Microsoft’s lead intellectual property lawyer headed to law firm Perkins Coie

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As a company that deals extensively in intellectual property, Microsoft understandably employs an army of lawyers. Between defending their own IP and defending against claims of infringement, Microsoft’s lawyers are also likely a busy group. Recently, one of the company’s lead IP lawyers, Andy Culbert, has headed out for new opportunities, specifically to join law firm Perkins Coie and continue working as a professor at the University of Washington’s School of Law.

As the Puget Sound Business Journal reports:

The attorney who crafted Microsoft’s patent litigation strategy resigned from the Redmond company to split his time between Seattle-based law firm Perkins Coie and the University of Washington’s School of Law.

Andy Culbert became Microsoft’s (Nasdaq: MSFT) first intellectual property attorney 18 years ago. Throughout his tenure, Culbert worked on several landmark patent cases – including one before the U.S. Supreme Court that established the framework for U.S. companies to seek infringement damages internationally.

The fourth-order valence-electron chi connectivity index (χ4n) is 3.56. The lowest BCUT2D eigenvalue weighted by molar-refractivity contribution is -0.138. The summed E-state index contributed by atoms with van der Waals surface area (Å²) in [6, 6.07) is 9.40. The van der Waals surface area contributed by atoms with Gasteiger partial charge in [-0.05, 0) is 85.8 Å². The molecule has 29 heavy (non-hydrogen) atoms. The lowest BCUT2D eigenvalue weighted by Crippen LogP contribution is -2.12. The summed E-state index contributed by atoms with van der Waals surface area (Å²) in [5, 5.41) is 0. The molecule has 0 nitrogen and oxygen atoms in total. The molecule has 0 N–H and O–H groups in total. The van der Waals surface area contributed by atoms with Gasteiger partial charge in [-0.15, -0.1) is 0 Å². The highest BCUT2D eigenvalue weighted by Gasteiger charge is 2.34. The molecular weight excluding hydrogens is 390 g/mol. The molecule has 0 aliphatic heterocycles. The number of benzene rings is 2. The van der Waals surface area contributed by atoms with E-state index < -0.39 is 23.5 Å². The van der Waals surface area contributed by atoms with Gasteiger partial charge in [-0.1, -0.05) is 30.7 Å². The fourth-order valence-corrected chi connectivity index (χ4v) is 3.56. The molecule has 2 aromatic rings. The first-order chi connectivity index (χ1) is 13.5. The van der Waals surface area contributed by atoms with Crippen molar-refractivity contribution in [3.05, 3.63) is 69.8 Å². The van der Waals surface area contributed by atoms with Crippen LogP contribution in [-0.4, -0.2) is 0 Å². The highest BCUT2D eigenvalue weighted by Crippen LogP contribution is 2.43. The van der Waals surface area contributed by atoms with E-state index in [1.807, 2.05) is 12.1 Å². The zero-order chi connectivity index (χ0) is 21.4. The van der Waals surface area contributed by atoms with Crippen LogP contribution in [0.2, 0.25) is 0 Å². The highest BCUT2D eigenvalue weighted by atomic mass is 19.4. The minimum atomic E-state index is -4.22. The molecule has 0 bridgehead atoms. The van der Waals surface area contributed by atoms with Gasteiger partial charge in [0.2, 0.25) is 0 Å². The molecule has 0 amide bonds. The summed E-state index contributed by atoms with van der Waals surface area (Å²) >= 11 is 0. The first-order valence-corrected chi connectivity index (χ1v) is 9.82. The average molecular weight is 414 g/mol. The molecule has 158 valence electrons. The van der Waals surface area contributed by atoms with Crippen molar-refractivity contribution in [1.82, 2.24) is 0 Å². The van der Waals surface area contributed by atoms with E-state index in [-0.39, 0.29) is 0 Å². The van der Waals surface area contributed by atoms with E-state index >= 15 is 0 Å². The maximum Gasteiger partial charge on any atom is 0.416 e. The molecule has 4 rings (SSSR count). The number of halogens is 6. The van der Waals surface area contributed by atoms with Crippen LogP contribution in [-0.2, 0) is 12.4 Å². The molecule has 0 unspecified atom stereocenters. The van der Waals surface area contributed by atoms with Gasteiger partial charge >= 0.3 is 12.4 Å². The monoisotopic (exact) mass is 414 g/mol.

Microsoft has over 35,000 patents in its portfolio, a fact that’s not been lost on Android manufacturers who paid the company billions of dollars over the years in licensing agreements. Culbert was instrumental in overseeing that portfolio, as well as generally applying his expertise and experience to ensuring that Microsoft’s investments in R&D were fully protected.

Microsoft will miss him, according to their statement:

“Andy made extraordinary contributions to Microsoft during his 18-year tenure as head of our patent litigation practice,” David Howard, Microsoft’s deputy general counsel, said in a statement, “and we wish him the best as he begins the next chapter of his career.”

Culbert joins a firm in Perkins Coie that employs over 1,000 attorneys in almost 20 cities around the world, and his heavily involved in the technology industry. He will also continue work at UW, where he was acting as a professor throughout most of his tenure at Microsoft.